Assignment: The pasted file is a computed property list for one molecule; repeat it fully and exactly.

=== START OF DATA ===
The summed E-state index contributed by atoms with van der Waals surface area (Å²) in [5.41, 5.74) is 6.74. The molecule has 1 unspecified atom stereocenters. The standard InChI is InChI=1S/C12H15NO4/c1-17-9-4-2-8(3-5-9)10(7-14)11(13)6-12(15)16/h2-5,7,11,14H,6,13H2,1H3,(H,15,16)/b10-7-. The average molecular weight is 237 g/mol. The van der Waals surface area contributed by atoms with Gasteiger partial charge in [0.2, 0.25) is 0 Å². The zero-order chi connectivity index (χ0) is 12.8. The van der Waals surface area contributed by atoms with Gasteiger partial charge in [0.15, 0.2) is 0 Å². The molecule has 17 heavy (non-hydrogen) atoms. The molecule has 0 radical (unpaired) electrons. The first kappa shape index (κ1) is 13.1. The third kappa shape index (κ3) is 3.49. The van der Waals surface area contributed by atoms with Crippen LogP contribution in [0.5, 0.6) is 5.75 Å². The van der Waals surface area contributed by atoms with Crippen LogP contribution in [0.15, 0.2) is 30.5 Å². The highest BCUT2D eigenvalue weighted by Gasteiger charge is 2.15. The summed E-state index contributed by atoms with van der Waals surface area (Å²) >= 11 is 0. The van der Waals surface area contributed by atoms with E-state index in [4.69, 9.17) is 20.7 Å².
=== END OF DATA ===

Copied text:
The summed E-state index contributed by atoms with van der Waals surface area (Å²) in [5.41, 5.74) is 6.74. The molecule has 1 unspecified atom stereocenters. The standard InChI is InChI=1S/C12H15NO4/c1-17-9-4-2-8(3-5-9)10(7-14)11(13)6-12(15)16/h2-5,7,11,14H,6,13H2,1H3,(H,15,16)/b10-7-. The average molecular weight is 237 g/mol. The van der Waals surface area contributed by atoms with Gasteiger partial charge in [0.2, 0.25) is 0 Å². The zero-order chi connectivity index (χ0) is 12.8. The van der Waals surface area contributed by atoms with Gasteiger partial charge in [0.15, 0.2) is 0 Å². The molecule has 17 heavy (non-hydrogen) atoms. The molecule has 0 radical (unpaired) electrons. The first kappa shape index (κ1) is 13.1. The third kappa shape index (κ3) is 3.49. The van der Waals surface area contributed by atoms with Crippen LogP contribution in [0.5, 0.6) is 5.75 Å². The van der Waals surface area contributed by atoms with Crippen LogP contribution in [0.15, 0.2) is 30.5 Å². The highest BCUT2D eigenvalue weighted by Gasteiger charge is 2.15. The summed E-state index contributed by atoms with van der Waals surface area (Å²) >= 11 is 0. The van der Waals surface area contributed by atoms with E-state index in [4.69, 9.17) is 20.7 Å².